On his first day in his new kindergarten class in small-town Switzerland, Anton Zwiebel can do nothing but weep uncontrollably. The teacher tries to console him, but Anton is helpless, carried off by the inertia of his emotions. She pairs him off with a friendless boy, Gustav Perle, whose first words to Anton are: “My mother says it’s better not to cry. She says you have to master yourself.” Anton immediately stops crying. This exchange, where the ever-caring Gustav stabilizes the torrentially emotional Anton, will come to define their relationship.
The story of Gustav and Anton as children in the years immediately following World War II composes the first of three movements in Rose Tremain’s The Gustav Sonata. Part Two traces the pre- and mid-war relationship of Gustav’s parents, while Part Three moves fifty years into the future to see the final crescendo of Gustav and Anton. Despite the different times and historical contexts, Tremain, winner of numerous awards, including the Whitbread Award, the Orange Prize, and the James Tait Black Memorial Prize, skillfully investigates the philosophical implications and human costs of neutrality.
Gustav inherited his mantra of self-mastery from his widowed mother, Emilie, whose conception of neutrality manifested into emotional detachment from her son. This becomes especially acute when it is discovered that Anton is the son of wealthy Jewish immigrants. Emilie’s deceased husband, a former police officer, had come to ruin for falsifying documents that allowed Jews into Switzerland after the borders had been closed. His heroism, which is based on the true story of Paul Grueninger, earned him no honor, instead driving a wedge into his marriage and inflicting poverty upon the family. Naturally, when Gustav befriends a Jewish boy—from a well-to-do family, no less—Emilie’s self-mastery cracks under the weight of her subdued resentment.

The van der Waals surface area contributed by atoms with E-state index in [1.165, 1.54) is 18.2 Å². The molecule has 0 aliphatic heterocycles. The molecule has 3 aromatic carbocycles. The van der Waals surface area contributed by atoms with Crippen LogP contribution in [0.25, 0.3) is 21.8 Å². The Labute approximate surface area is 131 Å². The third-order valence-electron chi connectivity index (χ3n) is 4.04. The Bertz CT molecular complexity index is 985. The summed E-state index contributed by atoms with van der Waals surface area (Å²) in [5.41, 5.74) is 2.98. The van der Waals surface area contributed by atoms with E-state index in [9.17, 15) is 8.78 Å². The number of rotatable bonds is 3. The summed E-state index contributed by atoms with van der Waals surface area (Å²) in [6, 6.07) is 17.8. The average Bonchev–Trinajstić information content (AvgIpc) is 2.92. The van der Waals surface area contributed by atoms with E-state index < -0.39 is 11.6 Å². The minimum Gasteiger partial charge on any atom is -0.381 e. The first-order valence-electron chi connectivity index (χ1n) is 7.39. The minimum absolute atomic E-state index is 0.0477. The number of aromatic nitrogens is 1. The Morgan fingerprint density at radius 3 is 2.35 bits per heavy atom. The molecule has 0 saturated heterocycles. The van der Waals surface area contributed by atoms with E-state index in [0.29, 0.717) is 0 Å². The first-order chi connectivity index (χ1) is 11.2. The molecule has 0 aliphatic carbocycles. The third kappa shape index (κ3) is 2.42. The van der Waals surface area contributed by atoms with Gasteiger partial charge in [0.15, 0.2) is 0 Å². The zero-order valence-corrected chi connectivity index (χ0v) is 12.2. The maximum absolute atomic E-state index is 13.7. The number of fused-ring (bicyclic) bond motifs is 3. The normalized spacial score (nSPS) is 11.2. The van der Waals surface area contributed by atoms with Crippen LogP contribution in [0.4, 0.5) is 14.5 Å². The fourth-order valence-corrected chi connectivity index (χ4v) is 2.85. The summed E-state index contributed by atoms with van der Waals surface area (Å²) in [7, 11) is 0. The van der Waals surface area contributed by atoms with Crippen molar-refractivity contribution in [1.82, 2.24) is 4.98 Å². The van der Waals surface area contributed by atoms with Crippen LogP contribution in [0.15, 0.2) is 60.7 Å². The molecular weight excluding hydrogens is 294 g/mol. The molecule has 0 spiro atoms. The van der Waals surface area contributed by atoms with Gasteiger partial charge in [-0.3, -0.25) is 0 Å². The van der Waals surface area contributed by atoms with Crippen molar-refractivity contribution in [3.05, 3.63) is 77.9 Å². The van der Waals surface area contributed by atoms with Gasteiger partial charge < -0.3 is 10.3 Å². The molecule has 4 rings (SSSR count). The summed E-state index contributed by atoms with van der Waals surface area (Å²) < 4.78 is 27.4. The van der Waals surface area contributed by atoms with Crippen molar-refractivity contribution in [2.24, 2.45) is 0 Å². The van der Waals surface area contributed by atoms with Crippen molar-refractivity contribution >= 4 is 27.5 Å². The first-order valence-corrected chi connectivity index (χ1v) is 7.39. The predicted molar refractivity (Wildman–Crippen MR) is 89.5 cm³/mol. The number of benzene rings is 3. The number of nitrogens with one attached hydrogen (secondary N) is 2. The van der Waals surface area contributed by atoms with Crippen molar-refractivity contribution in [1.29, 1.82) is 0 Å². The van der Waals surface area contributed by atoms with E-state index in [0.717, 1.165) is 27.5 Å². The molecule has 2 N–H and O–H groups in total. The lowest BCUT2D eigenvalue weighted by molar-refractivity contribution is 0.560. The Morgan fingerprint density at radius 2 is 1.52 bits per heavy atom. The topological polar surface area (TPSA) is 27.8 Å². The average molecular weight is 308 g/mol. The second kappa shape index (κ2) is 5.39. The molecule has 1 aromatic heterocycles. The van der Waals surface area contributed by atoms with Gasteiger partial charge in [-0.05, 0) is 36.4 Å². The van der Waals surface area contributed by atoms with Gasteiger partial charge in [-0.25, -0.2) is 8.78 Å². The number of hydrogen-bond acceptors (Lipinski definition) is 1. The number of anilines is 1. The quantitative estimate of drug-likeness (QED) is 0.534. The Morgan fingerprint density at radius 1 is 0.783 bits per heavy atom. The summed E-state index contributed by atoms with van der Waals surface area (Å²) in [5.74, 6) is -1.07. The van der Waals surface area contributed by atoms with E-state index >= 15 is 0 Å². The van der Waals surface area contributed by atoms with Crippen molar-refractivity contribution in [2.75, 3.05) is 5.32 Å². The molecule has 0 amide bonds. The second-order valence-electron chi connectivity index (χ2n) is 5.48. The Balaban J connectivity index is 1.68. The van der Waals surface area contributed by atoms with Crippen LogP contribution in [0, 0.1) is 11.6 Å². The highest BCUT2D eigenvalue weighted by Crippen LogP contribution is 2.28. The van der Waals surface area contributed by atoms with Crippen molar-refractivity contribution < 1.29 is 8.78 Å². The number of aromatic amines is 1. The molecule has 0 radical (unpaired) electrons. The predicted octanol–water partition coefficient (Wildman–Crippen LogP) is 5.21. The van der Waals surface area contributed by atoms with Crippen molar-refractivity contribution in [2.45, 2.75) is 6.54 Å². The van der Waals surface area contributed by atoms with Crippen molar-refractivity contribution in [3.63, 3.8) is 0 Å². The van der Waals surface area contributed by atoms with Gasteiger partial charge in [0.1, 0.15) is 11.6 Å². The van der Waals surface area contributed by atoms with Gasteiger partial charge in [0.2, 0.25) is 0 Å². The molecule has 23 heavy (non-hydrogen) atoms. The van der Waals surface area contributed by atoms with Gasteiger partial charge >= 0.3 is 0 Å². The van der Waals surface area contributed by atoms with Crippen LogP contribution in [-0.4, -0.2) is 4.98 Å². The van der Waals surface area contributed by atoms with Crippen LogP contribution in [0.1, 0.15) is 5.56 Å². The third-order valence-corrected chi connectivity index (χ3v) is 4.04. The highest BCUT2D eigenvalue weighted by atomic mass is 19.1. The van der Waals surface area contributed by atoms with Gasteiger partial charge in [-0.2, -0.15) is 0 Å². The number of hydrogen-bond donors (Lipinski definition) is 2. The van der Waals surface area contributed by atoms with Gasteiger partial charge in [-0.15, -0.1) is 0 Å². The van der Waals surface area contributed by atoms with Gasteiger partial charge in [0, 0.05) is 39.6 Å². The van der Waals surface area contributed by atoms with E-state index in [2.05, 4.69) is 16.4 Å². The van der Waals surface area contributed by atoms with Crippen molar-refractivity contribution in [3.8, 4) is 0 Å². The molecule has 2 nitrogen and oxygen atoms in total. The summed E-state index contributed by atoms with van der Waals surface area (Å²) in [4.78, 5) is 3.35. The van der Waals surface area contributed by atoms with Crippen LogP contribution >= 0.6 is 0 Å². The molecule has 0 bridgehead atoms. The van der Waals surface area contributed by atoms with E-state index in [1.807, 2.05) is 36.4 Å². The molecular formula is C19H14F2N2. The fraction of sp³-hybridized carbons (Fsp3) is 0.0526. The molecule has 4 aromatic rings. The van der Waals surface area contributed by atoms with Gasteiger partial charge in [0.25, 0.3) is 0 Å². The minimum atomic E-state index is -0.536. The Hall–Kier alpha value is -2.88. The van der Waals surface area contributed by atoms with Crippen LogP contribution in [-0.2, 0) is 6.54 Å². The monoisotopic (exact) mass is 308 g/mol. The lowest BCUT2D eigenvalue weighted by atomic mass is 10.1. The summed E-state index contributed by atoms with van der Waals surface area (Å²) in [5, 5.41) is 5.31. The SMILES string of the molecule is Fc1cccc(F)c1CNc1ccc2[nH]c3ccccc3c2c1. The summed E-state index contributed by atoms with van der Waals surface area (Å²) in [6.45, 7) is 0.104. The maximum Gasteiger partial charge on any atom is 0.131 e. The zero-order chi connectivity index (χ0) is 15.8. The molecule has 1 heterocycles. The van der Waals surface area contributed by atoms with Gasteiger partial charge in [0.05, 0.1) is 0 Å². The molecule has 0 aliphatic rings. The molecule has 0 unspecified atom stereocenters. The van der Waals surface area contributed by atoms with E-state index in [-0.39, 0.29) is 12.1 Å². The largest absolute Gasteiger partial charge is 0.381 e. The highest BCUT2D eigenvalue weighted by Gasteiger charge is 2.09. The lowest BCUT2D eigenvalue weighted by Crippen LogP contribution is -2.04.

Unspoken tensions between the characters drive the story. Emilie is perpetually elsewhere and either unable or unwilling to take interest in Gustav beyond the transactional necessities of motherhood; Anton, a prodigious pianist, is tortured by the phantom of stage fright and too preoccupied with dreams of fame to reciprocate Gustav’s loyalty; and Gustav grapples with the conflicted realities of a father he never knew and a mother he desperately wants to know. Each episode shows the impossibility of true neutrality amidst the passions and vicissitudes of living, as well as how the pursuit of neutrality itself is a fool’s errand.
Oddly enough, it is Gustav’s childhood neighbor Ludwig, a perverted ne’er-do-well who does odd jobs for pocket change instead of working a regular job, who seems to possess the most realistic grasp on the futility of self-mastery in an unpredictable world: “That’s the thing about the world,” he tells Gustav, “you just don’t know why the things that happen happen.” That this realization comes from the novel’s most unsavory character speaks to one of the central ideas of the story: being a good or talented or careful person ultimately doesn’t matter. The messiness and chaos of life itself is mercilessly neutral, arbitrarily weighing upon some more heavily than others.